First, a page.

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In Scavengers, Star Trek: Discovery Lets Us Know It’s Not Changing That Much

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BY November 18, 2020
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Some stories are supposed to be frustrating. One of the best ways to achieve this is to tell a story where most of the major conflicts could be resolved by a little trust and a short conversation. The sixth episode of Star Trek: Discovery season 2, Scavengers, is one of those stories. In a way, this episode seems designed to remind audiences that, as far the storytellers are concerned, they don’t feel like they have anything to apologize for. Yes, from the premiere episode this season and even through last week, the series took on a new tone that more closely harmonizes with the Star Trek series that came before. Yet, this week, they echo one of their earliest and most controversial decisions and there are clear ramifications.

There was a small time-jump in this episode, just long enough to outfit the USS Discovery with some high-tech upgrades. We guessed this would happen the moment we first watched the Star Trek: Discovery trailer earlier this year. What’s interesting is that even though nearly 1,000 years separates the ship’s technology and the Federation’s, it blends together seamlessly. (At least, for now.) In fact, with these upgrades, the Discovery is again one of the most powerful ships in Starfleet.

Still the focus of Scavengers is more focused on the Discovery crew then the larger Star Trek of it all. Two characters in particular face things that echo decisions they’ve made in the past. One of them shows some significant growth, whereas the other shows not nearly enough. It’s a reminder to the audience that while the show may be more hopeful and aspirational, there is still plenty of drama to mine amongst the foibles of the individual crew.

Spoilers to follow.

The Scavengers in This Star Trek: Discovery Episode Are All Over the Place

Star Trek Discovery Scavengers” — Ep#306 — Pictured: Sonequa Martin-Green as Burnham and Michelle Yeoh as Georgiou of the CBS All Access series STAR TREK: DISCOVERY Photo Cr: Michael Gibson/CBS ©2020 CBS Interactive, Inc. All Rights Reserved.

The title of the episode stems from the enemies that Sonequa Martin-Green’s Michael Burnham and Michelle Yeoh’s Philippa Georgiou face off against. David Ajala’s Cleveland Booker also returns, as the series makes clear that the relationship between him and Burnham is romantic. Booker is captured on a mission for Burnham, trying to locate “black boxes” from Federation ships that will give them insight into the “Big Burn.” He sends a message to Burnham which she interprets as a call for help. She asks Doug Jones’ Captain Saru to allow her to go on a rescue mission. He orders her not to, given their tenuous relationship with Starfleet. She goes anyway.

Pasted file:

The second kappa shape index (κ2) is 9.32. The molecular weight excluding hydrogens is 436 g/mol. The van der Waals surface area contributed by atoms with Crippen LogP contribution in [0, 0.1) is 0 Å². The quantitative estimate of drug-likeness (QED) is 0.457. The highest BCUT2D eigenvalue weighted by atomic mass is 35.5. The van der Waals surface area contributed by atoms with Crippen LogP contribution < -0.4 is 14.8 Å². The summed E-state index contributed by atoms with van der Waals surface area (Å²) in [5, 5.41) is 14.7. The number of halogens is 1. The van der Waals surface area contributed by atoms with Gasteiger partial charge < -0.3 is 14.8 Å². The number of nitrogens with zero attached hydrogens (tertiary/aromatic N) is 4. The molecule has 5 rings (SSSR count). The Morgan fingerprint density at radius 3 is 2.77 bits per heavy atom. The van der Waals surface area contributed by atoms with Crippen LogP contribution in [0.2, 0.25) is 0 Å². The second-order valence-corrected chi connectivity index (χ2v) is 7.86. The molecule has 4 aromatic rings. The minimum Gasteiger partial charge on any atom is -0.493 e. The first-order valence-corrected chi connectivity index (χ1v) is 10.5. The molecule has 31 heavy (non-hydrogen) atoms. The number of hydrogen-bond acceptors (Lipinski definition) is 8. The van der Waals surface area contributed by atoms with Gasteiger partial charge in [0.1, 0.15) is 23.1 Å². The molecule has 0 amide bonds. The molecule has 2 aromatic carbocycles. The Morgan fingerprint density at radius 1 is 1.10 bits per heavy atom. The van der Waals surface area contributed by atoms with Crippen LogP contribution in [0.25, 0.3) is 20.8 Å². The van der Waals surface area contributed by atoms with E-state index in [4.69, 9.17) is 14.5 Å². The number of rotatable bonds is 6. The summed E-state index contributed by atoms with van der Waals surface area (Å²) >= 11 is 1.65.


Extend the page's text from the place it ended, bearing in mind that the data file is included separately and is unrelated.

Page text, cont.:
Her decision to ignore direct orders is a direct callback to the pilot episode where she committed mutiny. This was a controversial decision because it showed a lack of faith in the structure of Starfleet we’d not really seen before. Sure, Kirk and Picard went rogue all the time, but they were Captains. If Spock or Riker ever tried to take the Enterprise by force to start a war, fans would be upset. Luckily, Burnham is disobeying orders to save a life, but doing so costs her the rank of First Officer.

In a way, all the characters in Star Trek: Discovery are scavengers. The modern Starfleet is forced to scavenge old ships and tech in order to keep the more condensed Federation afloat. The Discovery crew are scavengers, hunting for more than just new tech. They need a home and to belong to something larger than themselves. Burnham’s desire to solve the Big Burn is her way of moving everyone past this scavenging stage and putting the galaxy back on course. She does it the only way she knows how, orders be damned.

Stamets Makes a New Friend In Adira (and Gray Tal, Kind Of)

“Scavengers” — Ep#306 — Pictured: Anthony Rapp as Lt. Paul Stamets, Ian Alexander as Gray and Blu del Barrio as Adira of the CBS All Access series STAR TREK: DISCOVERY. Photo Cr: Michael Gibson/CBS ©2020 CBS Interactive, Inc. All Rights Reserved.